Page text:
Beijing Forever

Beijing, as most Chinese know it, was a neglected relic after the Japanese occupation of World War II and the Chinese Civil War. In 1949, when the victorious communists moved the capital back there from Nanjing, it was a bankrupt town of 1.4 million people; almost nothing of any consequence was made or manufactured there. But the path to the shining communist future lay through industry, at least according to the Soviets, who had already put a quarter of Muscovites to work in new factories, and from the rostrum in Tiananmen Square, Communist Party Chairman Mao Zedong called for an "ocean of smokestacks" to rise over Beijing's traditional skyline of one-story courtyards.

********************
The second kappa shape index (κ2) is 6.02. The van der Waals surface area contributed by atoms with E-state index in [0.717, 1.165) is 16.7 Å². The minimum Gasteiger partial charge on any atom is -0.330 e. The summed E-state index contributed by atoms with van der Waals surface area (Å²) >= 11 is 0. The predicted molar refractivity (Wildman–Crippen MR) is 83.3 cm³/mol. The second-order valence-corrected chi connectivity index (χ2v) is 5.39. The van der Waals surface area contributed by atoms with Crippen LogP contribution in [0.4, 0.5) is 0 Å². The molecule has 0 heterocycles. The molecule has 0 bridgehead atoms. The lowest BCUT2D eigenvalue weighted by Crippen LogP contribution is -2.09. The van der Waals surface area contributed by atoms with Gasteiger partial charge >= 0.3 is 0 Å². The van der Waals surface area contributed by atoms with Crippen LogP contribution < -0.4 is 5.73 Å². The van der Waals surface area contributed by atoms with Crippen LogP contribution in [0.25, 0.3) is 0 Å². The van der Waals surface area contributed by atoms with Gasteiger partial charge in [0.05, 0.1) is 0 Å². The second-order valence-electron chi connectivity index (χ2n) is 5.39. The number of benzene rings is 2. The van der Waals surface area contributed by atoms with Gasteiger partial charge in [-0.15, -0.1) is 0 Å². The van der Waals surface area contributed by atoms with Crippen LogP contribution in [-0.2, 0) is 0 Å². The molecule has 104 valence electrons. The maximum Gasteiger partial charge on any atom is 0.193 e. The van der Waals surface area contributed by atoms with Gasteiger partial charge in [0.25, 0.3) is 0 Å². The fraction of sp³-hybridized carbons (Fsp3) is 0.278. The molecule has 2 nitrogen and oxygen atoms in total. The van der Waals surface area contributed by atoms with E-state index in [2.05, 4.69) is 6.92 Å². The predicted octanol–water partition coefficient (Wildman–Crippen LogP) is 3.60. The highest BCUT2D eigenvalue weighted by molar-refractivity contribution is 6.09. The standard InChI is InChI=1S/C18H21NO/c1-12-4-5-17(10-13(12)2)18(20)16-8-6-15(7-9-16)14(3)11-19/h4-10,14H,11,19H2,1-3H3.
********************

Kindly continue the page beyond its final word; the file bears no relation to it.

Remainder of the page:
History, Society, Urban Life